2. Statements of Material Fact

The parties have made this case unnecessarily complicated because of the way they have filed their statements of material fact. Under Rule 56,

A motion for summary judgment shall be supported by a separate, short, and concise statement of material facts, set forth in numbered paragraphs, as to which the moving party contends there is no genuine issue of material fact to be tried. Each fact asserted in the statement shall be set forth in a separately numbered paragraph and shall be supported by a record citation. . . ."

M.R. Civ. P. 56(h)(1). " A court need not consider additional facts when . . . they are improperly commingled in the nonmoving party's paragraphs responding to the moving party's material facts." Doyle v. Dep't of Human Servs ., 2003 ME 61, ¶ 11, 824 A.2d 48.

Plaintiff filed its opposing statements of material fact, which it also intended to serve as its statements of material fact for the purposes of its cross-motion for summary judgment. Plaintiff also filed some additional statements of material fact. Defendants only replied to the additional statements of material fact, as if there was no cross-motion. In addition, some of plaintiff's statements of material fact span multiple pages. ( See Pl.'s Opp. S.M.F. ¶ ¶ 6, 16.) These multi-paragraph responses do not allow for a direct reply admitting, denying, or qualifying the facts. The Court will not consider plaintiff's opposing facts as supporting facts for its cross-motion; it will consider the opposing facts for the purposes of defendants' motion for summary judgment.

3. 2000 Proposal

Under Section 8(a) of the Declaration, the Declaration may be amended " only in accordance with the Procedures specified in Section 1602-117 of the [Condominium] Act and [the] Declaration." Altering the boundaries of any unit in the Association requires the consent of all unit owners. (Defs.' Supp. S.M.F. ¶ 4; Eddleston Aff., Ex. 2.) Thus, the parties do not dispute that all of the owners in the Association were required to approve an amendment to the Declaration. The issue is whether that approval was in fact obtained at the September 3, 2000 meeting.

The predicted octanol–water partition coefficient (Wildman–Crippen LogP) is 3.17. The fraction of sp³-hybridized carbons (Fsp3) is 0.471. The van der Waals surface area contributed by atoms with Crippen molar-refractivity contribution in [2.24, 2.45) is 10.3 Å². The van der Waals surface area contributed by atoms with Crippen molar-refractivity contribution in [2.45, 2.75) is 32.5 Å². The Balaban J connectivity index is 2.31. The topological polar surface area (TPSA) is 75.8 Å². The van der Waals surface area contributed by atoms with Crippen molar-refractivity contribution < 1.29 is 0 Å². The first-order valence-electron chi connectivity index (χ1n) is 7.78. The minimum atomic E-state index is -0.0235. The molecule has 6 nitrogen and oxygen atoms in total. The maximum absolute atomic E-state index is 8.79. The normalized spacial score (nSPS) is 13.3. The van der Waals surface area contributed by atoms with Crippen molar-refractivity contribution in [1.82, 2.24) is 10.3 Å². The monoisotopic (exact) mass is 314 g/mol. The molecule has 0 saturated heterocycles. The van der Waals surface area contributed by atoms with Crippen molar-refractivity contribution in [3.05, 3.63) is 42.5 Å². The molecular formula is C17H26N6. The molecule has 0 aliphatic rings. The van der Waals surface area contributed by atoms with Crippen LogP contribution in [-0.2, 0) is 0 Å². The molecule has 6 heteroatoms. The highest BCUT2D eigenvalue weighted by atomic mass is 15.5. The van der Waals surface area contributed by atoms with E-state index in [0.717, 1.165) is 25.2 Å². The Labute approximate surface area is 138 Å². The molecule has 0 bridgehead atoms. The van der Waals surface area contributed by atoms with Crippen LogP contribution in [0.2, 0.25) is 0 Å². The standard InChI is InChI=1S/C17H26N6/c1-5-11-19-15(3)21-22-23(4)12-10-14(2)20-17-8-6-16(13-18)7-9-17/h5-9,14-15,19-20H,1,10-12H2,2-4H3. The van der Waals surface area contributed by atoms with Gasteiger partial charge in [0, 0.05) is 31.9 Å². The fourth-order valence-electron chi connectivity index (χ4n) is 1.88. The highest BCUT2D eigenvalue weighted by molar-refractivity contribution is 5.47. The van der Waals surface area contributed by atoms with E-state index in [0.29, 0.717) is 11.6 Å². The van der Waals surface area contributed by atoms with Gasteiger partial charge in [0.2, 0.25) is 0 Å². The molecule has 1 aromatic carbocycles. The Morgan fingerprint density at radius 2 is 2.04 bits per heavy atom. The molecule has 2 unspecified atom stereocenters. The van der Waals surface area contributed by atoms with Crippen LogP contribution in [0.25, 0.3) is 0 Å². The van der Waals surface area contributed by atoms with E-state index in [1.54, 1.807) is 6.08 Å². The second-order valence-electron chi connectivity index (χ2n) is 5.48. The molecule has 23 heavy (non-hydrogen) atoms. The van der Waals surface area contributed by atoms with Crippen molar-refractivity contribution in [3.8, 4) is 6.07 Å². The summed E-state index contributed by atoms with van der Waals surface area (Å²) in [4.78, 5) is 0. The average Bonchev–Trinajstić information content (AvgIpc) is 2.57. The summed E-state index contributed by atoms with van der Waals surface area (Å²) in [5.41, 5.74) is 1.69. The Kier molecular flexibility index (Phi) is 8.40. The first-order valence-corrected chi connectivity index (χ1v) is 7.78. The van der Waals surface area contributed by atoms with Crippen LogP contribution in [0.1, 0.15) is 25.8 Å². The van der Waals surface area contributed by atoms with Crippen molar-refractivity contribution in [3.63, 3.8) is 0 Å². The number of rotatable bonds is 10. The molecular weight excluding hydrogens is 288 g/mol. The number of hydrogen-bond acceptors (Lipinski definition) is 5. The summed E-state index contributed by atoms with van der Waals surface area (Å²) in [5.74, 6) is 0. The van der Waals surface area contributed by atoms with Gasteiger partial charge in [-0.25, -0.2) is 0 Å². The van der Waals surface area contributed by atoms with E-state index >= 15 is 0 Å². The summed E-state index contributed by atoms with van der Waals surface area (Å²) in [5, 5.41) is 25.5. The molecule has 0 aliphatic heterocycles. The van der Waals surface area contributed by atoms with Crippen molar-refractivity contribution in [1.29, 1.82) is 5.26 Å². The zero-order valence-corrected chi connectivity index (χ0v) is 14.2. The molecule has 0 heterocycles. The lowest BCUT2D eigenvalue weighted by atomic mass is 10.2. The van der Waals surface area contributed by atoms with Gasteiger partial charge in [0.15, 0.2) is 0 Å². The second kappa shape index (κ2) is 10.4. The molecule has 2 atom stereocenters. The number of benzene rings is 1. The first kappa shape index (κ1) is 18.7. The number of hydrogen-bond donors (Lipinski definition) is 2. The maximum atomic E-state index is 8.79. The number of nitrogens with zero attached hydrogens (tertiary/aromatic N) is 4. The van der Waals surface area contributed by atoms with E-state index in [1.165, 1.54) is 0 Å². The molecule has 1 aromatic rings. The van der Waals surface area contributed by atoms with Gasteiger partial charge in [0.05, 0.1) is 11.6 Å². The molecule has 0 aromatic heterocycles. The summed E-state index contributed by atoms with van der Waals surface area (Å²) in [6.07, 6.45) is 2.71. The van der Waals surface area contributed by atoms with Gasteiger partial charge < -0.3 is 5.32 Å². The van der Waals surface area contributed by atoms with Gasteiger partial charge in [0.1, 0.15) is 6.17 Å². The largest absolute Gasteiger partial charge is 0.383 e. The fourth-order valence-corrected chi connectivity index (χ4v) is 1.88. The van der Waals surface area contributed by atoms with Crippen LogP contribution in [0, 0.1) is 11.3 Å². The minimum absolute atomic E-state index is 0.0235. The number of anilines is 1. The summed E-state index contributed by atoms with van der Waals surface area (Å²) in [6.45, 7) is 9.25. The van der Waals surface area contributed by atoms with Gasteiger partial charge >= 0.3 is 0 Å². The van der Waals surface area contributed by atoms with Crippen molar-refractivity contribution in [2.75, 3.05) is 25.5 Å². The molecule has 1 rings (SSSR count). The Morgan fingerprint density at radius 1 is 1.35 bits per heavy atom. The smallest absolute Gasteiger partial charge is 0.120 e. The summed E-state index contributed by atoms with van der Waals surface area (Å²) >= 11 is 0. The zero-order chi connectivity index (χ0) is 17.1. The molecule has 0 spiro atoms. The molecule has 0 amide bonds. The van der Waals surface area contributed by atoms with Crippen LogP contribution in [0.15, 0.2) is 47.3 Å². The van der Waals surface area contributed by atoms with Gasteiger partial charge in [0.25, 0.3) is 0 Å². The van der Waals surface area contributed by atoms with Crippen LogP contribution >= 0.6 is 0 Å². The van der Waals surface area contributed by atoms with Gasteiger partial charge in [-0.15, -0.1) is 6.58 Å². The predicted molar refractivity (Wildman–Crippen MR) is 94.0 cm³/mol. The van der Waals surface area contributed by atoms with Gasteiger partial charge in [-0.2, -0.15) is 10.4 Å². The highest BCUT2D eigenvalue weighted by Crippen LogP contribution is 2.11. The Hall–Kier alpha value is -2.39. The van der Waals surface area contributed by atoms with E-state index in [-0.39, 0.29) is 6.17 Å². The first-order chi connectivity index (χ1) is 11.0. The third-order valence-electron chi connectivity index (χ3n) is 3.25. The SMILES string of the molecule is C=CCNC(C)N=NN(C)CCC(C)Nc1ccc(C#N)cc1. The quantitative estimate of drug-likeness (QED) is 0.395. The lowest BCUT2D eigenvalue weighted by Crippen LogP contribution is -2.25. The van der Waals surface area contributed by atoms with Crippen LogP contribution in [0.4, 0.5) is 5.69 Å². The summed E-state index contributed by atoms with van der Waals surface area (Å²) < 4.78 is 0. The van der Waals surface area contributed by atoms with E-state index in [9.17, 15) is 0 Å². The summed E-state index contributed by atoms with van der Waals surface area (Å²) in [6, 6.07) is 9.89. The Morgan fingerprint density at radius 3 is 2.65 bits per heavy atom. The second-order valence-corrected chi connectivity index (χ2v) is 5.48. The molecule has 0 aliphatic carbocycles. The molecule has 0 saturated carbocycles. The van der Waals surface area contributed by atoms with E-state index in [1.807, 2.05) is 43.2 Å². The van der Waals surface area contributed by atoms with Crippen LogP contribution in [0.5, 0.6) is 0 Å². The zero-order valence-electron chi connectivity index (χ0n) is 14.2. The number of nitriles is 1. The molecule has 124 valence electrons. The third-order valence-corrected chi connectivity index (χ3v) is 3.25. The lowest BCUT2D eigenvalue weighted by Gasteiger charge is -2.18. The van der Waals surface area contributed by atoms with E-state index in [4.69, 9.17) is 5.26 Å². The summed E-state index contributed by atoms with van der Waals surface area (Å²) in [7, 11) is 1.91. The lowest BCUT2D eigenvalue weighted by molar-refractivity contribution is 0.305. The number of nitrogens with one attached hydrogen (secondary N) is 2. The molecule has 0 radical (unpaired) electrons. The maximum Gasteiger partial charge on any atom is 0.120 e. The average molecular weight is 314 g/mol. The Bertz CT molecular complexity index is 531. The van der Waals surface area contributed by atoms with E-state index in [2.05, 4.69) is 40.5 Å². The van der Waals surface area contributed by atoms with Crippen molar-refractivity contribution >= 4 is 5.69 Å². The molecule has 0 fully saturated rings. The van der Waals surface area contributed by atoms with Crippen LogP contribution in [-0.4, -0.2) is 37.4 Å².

According to defendants, the amendment was approved. (Defs.' Supp. S.M.F. ¶ 16.) According to plaintiff, there was never a formal vote to amend the Declaration because there was no text of the amendment before the Association's members. (Pl.'s Opp. S.M.F. ¶ 6.) Given these competing descriptions, there is a genuine issue of material fact regarding whether the Association's members properly approved the 2000 proposal.

4. Joinder

Defendants argue that plaintiff's complaint should be dismissed because plaintiff failed to join indispensable parties, specifically the other unit owners in the Association. M.R. Civ. P. 19(a). Defendants raised this same argument in their motion to dismiss. Although the Court did not specifically address the joinder issue, the motion to dismiss was denied.

Under Maine's Condominium Act, the Association is empowered to sue on behalf of individual unit owners. 33 M.R.S. § 1603-102(a)(4) (2013). Thus, the other unit owners are represented in this suit. If the unit owners do not agree with the way the Association is handling the case, they can vote for a new Executive Board and change course. Alternatively, they could intervene.

5. Waiver/Estoppel